We all know the fads we grew up with, but the fads from previous generations tend to fall away into the shadows of history. Fads from the ’40s were less publicized than in later decades and also the average family didn’t have much extra money to spend. Still, the term “teenager” was first coined in the ’40s and the disruptive nature of World War II meant that women and teens had more independence and were less supervised than ever before. Read on for 9 charming fads from the ’40s.
9) Painted Eyeglasses
For a short time it was popular for teenaged girls to paint the rims of their eye glasses with red nail polish.
8) Zoot Suits for Young Men
Before the Zoot Suit Riots and the outlaw of excessive fabric consumption, zoot suits were gaining popularity with young men who wanted to stand out from the crowd.
While this hairstyle was short-lived following World War II, the victory roll remains one of the most iconic looks from the ’40s.
6) Peashooters for Kids
Blowguns have been used for centuries, but it was during the ’40s that the concept became popular as a children’s toy. Instead of darts or clay ammunition, peas were the ammo of choice. Peashooters were simple toys, but they brought so much entertainment.
5) Radio Dramas
In the ’30s and ’40s radio dramas were prime time entertainment for the whole family. It’s no wonder that radios were given pride of place in the home!
4) Kilroy Was Here
There are a few variations of how this graffiti came to be. One story places British troops at the center of the phenomenon with their Mr. Chad graffiti. Another has a Mr. Kilroy marking his inspection jobs with “Kilroy was here” in a foundry which manufactured ships hulls for the military. Either way, the scrawl became a familiar one all across Europe and the U.S. during the ’40s.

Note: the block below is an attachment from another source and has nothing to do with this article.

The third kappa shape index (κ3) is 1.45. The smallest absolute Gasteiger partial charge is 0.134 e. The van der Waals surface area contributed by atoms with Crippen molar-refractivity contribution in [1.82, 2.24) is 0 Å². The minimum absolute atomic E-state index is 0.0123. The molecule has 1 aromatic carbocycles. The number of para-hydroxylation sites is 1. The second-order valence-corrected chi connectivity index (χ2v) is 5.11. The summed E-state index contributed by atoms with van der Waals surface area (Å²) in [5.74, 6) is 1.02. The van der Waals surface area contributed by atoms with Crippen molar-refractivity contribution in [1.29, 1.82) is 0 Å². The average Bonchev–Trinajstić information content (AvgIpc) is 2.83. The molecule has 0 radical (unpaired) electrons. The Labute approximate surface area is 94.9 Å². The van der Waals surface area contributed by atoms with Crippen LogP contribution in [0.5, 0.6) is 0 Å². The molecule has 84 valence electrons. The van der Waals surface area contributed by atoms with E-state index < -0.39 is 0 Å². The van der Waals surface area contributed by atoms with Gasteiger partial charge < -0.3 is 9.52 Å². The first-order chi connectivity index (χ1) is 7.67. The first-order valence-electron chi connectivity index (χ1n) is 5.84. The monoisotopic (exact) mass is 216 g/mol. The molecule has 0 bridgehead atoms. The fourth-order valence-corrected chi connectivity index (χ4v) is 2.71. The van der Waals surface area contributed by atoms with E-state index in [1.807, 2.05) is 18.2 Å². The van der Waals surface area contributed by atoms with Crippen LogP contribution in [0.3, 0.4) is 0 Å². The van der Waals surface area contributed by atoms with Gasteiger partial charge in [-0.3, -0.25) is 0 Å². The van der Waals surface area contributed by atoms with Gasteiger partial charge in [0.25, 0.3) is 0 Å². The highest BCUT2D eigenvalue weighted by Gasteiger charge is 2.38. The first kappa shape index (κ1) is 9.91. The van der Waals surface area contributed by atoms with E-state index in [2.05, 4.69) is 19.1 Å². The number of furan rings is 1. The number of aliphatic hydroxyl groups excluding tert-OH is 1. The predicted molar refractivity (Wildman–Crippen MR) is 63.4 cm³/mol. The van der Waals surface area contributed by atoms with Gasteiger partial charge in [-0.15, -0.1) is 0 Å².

3) Unpainted Half Moon & Tip Manicures
This trend began in the ’30s and continued into the ’40s. Some have speculated that the manicure in which one swipes off the tips and avoids the half moon part of the nail was begun because nail polish was initially seen as a way for women to hide the dirt that might have been lurking under their nails. In the ’40s with women working in factories, the notion of a manicure that was hard to chip was appealing to many. By the end of the decade, full almond-shaped nails in red or pink were becoming the norm, publicized in the many color ads which now ran through popular ladies magazines.
2) Shoulder Pads & Puff Sleeves
Following the trend in menswear and reusing old suits for ladies’ wear, shoulder pads and puff sleeves were the look of the ’40s.
1) Big Apple Swing Dance Circles
The roots of swing dance go back to the ’30s, but in the ’40s it became dominant dance for young people. Herbert “Whitey” White headed a group that performed at the famous Savoy Club and regularly appeared in the movies. The Big Apple gave everyone a chance to strut their stuff. You can see them in action in the video below.